taxpayerconcerns December 23, 2019 at 6:35 pm

Mayor Blakespear, who is just another Council member but changed the rules to give her unilateral power over the other four members, doesn’t really like the red-light cameras. Is she going to do something such as declaring the cameras must go now?

Councilman Tony Kranz considers the cameras the same as a traffic officer. Hardly.

At the El Camino Real left hand turn onto Olivenhain Road, the city has rigged the yellow light to immediately turn red in two (2) seconds. The green arrow for this light lasts for 3 cars before it turns yellow. But it is all perfectly legally, right?

It is time to remove this Mayor/Council and the red-light cameras now.

Jason December 21, 2019 at 2:47 pm

I’ve traveled through this intersection on my way to and from work daily for the last 10 years. There are major problems with these cameras. Last January, I received a ticket for entering the intersection 0.3 seconds late. Unfortunately there were solicitors in the intersection dangerously impeding the right of way as they weave through traffic after the light turns green! This is both illegal and dangerous. With a red light camera in place allowing solicitors in the intersection is negligent of the city. These solicitors delayed my progress (in consideration of their safety) and caused me to enter the intersection late despite my vehicle being in a position in line that normally would easily make the green light. The officer and judge at the hearing had only meager photographic and video evidence that was not enough to properly assess the situation. I was the only person present at the scene and yet I am the one who paid. As a result, Encinitas got my money, but I no longer do business in the city. Nice work Encinitas!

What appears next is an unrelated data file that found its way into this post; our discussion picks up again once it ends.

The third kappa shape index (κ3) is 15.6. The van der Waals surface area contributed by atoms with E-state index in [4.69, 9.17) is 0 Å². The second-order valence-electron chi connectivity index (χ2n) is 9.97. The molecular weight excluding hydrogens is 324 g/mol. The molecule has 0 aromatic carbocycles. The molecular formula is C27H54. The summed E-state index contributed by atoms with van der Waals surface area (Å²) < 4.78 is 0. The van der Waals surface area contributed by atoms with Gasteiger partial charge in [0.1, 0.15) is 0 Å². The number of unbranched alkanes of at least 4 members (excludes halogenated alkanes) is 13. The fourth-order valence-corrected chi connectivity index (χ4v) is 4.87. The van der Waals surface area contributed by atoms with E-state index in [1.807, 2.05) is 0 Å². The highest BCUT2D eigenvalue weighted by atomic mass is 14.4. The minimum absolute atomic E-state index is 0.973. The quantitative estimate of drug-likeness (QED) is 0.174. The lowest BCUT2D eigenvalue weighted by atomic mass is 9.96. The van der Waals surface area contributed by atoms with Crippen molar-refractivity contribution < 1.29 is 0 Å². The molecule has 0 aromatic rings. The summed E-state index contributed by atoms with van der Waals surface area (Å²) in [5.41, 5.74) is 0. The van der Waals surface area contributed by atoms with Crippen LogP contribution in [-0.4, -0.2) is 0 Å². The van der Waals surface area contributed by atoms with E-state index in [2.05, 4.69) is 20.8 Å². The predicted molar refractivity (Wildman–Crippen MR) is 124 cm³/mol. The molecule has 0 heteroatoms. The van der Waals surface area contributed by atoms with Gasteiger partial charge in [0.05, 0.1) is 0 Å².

john December 19, 2019 at 5:51 pm

Such B.S. I see so many red light runners in Encinitas and no cops to enforce the law (and my family’s safety). Blow the light, get a ticket, pay the fine! What is the problems people? Encinitas has become LA and entitled drivers central! Support red light cameras. The crash you prevent may be your own!

Andres December 31, 2019 at 12:31 pm

Did you know simply lengthening the yellow light time by 1 second is more effective at eliminating red light running than any scamera system set up anywhere in the world? Simple engineering solutions to intersections that don’t require draconian enforcement without any due process. No need to trample on the US Constitution with these scameras.